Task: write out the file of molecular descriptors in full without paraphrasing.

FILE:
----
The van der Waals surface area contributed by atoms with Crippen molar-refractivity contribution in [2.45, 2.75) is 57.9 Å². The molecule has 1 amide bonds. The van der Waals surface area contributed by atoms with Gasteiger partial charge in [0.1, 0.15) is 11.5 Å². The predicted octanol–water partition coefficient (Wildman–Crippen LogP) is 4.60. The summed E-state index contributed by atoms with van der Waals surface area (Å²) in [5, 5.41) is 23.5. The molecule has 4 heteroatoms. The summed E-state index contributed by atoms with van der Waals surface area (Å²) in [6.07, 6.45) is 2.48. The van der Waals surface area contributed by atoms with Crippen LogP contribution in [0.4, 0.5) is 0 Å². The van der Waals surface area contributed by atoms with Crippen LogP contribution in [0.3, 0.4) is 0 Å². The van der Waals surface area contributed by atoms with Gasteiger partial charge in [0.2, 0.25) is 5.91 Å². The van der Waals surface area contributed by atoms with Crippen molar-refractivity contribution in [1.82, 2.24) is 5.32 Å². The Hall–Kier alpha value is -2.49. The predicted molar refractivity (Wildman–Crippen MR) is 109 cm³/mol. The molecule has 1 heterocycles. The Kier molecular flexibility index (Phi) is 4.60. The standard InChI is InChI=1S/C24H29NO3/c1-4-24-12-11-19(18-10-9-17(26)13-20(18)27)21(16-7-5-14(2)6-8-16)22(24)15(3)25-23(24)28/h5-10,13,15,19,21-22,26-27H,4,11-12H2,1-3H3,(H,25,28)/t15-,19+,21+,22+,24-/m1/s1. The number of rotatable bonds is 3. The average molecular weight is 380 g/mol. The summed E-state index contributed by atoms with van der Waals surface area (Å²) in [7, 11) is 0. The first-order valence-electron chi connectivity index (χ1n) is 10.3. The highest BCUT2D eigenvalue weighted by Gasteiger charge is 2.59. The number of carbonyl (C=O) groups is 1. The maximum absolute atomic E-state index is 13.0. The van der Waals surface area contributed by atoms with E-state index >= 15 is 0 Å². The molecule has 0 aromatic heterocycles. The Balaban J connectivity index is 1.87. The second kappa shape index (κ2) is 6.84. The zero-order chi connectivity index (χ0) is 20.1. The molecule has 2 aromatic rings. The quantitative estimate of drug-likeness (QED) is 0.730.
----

The van der Waals surface area contributed by atoms with Crippen molar-refractivity contribution in [2.45, 2.75) is 57.9 Å². The molecule has 1 amide bonds. The van der Waals surface area contributed by atoms with Gasteiger partial charge in [0.1, 0.15) is 11.5 Å². The predicted octanol–water partition coefficient (Wildman–Crippen LogP) is 4.60. The summed E-state index contributed by atoms with van der Waals surface area (Å²) in [5, 5.41) is 23.5. The molecule has 4 heteroatoms. The summed E-state index contributed by atoms with van der Waals surface area (Å²) in [6.07, 6.45) is 2.48. The van der Waals surface area contributed by atoms with Crippen LogP contribution in [0.4, 0.5) is 0 Å². The van der Waals surface area contributed by atoms with Crippen LogP contribution in [0.3, 0.4) is 0 Å². The van der Waals surface area contributed by atoms with Gasteiger partial charge in [0.2, 0.25) is 5.91 Å². The van der Waals surface area contributed by atoms with Crippen molar-refractivity contribution in [1.82, 2.24) is 5.32 Å². The Hall–Kier alpha value is -2.49. The predicted molar refractivity (Wildman–Crippen MR) is 109 cm³/mol. The molecule has 1 heterocycles. The Kier molecular flexibility index (Phi) is 4.60. The standard InChI is InChI=1S/C24H29NO3/c1-4-24-12-11-19(18-10-9-17(26)13-20(18)27)21(16-7-5-14(2)6-8-16)22(24)15(3)25-23(24)28/h5-10,13,15,19,21-22,26-27H,4,11-12H2,1-3H3,(H,25,28)/t15-,19+,21+,22+,24-/m1/s1. The number of rotatable bonds is 3. The average molecular weight is 380 g/mol. The summed E-state index contributed by atoms with van der Waals surface area (Å²) in [7, 11) is 0. The first-order valence-electron chi connectivity index (χ1n) is 10.3. The highest BCUT2D eigenvalue weighted by Gasteiger charge is 2.59. The number of carbonyl (C=O) groups is 1. The maximum absolute atomic E-state index is 13.0. The van der Waals surface area contributed by atoms with E-state index >= 15 is 0 Å². The molecule has 0 aromatic heterocycles. The Balaban J connectivity index is 1.87. The second kappa shape index (κ2) is 6.84. The zero-order chi connectivity index (χ0) is 20.1. The molecule has 2 aromatic rings. The quantitative estimate of drug-likeness (QED) is 0.730.